The positive reception for Egypt's draft constitution comes amidst tumultuous times since the uprising that overthrew Hosni Mubarak and bodes well for the future.
Egypt warms to the draft constitution
After nearly three years in which Egyptians have gone from the euphoria of overthrowing a dictator to the multiple disappointments that eventually led to the removal of Mohammed Morsi from the office of the president, they could be forgiven for having the lowest of expectations for the latest version of the constitution. Yet, the draft charter has been warmly greeted by many Egyptians.
Conducted against a backdrop of army primacy, with suggestions that the military would be granted greater autonomy when a new government convenes after fresh elections, and with the process boycotted by the Muslim Brotherhood – one of the players in Egyptian society, even if its actions in power betrayed the faith of many supporters – the draft constitution had seemed destined to be deeply flawed.
But despite the pessimism, the document that has emerged has been received surprisingly warmly, albeit with questions about some elements. That, however, is to be expected in something so fundamental to the life of everyone under which it is sovereign.
The interim government will put the draft to a popular vote, a significant milepost in the road map of returning Egypt to democratic rule.
The key themes of the draft have attracted mostly positive responses, and especially the emphasis that it is intended “to build a democratic, modern country with a civilian government”.
The draft also describes the freedom of belief as being “absolute”, improving on the previous constitution in which it had been “preserved”. Political activity based on religion, however, is prohibited in what is clearly a rebuff to the Muslim Brotherhood-linked Freedom and Justice party and the Salafist Al Nour party. In this way the charter hopes to avoid the divisiveness of sectarian politics.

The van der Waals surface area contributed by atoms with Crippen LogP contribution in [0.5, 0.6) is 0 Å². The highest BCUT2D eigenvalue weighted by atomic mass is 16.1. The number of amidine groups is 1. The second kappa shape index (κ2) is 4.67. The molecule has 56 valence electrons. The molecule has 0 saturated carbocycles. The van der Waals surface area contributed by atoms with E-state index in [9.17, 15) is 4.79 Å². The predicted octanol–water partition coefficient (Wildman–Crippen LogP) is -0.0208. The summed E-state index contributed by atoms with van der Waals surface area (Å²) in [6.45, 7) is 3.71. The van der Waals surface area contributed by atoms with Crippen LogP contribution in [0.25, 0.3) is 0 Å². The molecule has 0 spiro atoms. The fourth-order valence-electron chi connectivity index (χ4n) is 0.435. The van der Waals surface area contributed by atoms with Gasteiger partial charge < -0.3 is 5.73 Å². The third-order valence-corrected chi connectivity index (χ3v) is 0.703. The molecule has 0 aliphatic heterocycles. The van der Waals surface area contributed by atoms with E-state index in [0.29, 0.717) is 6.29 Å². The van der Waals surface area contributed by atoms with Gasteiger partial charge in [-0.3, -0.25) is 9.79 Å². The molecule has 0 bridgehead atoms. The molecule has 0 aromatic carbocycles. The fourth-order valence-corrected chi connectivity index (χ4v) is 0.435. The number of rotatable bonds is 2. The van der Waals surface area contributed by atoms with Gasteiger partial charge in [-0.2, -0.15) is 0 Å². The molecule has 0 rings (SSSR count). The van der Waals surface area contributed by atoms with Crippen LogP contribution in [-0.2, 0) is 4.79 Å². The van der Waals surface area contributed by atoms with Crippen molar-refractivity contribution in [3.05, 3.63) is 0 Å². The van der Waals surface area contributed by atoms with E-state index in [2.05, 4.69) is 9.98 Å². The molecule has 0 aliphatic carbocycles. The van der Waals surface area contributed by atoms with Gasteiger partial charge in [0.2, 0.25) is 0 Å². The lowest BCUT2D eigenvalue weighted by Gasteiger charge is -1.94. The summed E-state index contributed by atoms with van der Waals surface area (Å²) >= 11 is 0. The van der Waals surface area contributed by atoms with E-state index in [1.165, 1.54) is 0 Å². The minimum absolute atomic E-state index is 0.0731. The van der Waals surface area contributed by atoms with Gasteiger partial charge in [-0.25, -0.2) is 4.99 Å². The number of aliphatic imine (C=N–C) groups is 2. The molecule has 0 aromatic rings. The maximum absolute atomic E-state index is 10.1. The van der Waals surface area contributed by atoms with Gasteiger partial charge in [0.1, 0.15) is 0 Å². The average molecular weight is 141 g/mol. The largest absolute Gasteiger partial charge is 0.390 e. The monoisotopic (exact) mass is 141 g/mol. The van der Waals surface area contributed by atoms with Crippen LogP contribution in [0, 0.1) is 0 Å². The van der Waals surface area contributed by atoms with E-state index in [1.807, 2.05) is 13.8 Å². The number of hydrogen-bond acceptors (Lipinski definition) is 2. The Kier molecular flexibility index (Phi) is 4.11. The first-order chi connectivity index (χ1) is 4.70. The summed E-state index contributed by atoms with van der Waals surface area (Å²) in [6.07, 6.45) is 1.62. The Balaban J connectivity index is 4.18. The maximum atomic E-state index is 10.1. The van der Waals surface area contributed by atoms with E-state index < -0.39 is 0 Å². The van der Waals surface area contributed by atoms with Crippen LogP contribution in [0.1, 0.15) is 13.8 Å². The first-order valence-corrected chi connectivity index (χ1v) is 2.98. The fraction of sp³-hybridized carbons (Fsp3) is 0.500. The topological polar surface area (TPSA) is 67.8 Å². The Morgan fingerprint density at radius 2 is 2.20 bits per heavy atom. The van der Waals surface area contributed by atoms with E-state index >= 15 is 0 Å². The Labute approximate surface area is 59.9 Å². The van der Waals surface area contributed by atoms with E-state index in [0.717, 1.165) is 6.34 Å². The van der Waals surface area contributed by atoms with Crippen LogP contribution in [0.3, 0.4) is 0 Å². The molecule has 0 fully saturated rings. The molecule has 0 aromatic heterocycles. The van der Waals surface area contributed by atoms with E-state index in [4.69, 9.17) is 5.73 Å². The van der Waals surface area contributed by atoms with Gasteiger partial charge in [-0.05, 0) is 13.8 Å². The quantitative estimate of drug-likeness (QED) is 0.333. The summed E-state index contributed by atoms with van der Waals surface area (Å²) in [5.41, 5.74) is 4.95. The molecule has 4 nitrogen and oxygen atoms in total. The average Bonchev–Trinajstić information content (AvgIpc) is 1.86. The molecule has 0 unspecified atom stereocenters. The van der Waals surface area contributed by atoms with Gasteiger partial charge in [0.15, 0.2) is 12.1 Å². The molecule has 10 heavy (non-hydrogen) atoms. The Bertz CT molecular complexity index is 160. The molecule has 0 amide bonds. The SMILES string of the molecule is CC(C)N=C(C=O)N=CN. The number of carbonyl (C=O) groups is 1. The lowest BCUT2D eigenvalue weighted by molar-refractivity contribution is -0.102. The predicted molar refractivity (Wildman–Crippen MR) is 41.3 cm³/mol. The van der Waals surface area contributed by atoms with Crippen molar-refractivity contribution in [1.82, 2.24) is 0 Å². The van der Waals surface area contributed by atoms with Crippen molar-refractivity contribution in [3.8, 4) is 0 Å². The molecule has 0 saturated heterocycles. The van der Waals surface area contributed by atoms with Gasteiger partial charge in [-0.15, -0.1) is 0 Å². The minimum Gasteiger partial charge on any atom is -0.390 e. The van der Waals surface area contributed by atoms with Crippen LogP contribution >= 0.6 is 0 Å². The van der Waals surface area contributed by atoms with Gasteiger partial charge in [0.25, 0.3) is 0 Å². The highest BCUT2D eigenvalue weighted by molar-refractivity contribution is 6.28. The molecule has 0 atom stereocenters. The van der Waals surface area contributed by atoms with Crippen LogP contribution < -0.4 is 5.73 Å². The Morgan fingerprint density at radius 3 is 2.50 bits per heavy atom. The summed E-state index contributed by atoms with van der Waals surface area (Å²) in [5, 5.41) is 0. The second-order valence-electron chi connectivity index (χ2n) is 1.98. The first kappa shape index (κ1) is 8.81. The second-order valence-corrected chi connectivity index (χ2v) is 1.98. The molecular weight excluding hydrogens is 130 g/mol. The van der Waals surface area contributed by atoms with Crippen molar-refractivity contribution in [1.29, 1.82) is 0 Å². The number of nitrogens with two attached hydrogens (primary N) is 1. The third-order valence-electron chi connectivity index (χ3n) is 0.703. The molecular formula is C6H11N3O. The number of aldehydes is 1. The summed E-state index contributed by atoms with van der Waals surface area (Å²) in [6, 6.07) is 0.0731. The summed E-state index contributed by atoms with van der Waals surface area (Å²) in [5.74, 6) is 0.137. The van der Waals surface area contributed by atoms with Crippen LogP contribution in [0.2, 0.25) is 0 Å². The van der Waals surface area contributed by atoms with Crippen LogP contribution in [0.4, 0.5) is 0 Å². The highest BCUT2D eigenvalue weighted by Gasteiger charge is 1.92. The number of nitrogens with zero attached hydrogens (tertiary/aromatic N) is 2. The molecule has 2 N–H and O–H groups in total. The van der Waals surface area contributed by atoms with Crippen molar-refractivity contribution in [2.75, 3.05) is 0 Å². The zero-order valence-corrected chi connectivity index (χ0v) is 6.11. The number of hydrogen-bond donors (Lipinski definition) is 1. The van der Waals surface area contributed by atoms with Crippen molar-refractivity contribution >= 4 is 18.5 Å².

On the issue of the degree to which the laws of Egypt ought to be based on Sharia – a perennial sticking point between Islamist and liberal advocates – the decision referred to the Supreme Constitutional Court’s limited definition of Sharia principles. (This earned the displeasure of an independent member of the constitutional panel who had previously been a member of the Muslim Brotherhood.)
A few elements of the new constitution have raised eyebrows, particularly with regard to greater autonomy for the military within a civilian government, including that it be able to choose its own chief, who will serve as defence minister. Civilians who attack members of the military will also be subject to military tribunals – where decisions cannot be appealed – instead of civilian courts.
The issue now in Egypt is the voters’ verdict on the new constitution, and the percentage of approval it garners. The turnout will inevitably be compared to the 64 per cent approval the 2012 version received, albeit with only one in three of eligible voters taking part.
But behind all the debate over this latest version of the charter and the winners and losers therein, the overall issue was put in focus by the head of the constitutional panel, Egyptian statesman Amr Moussa. He called this process “the path of rescue” from the events of the past year to a future of stability and security, in turn allowing for the nation’s economic recovery so that average Egyptians can provide for their families.
That, above all else, is exactly what Egyptians crave and deserve.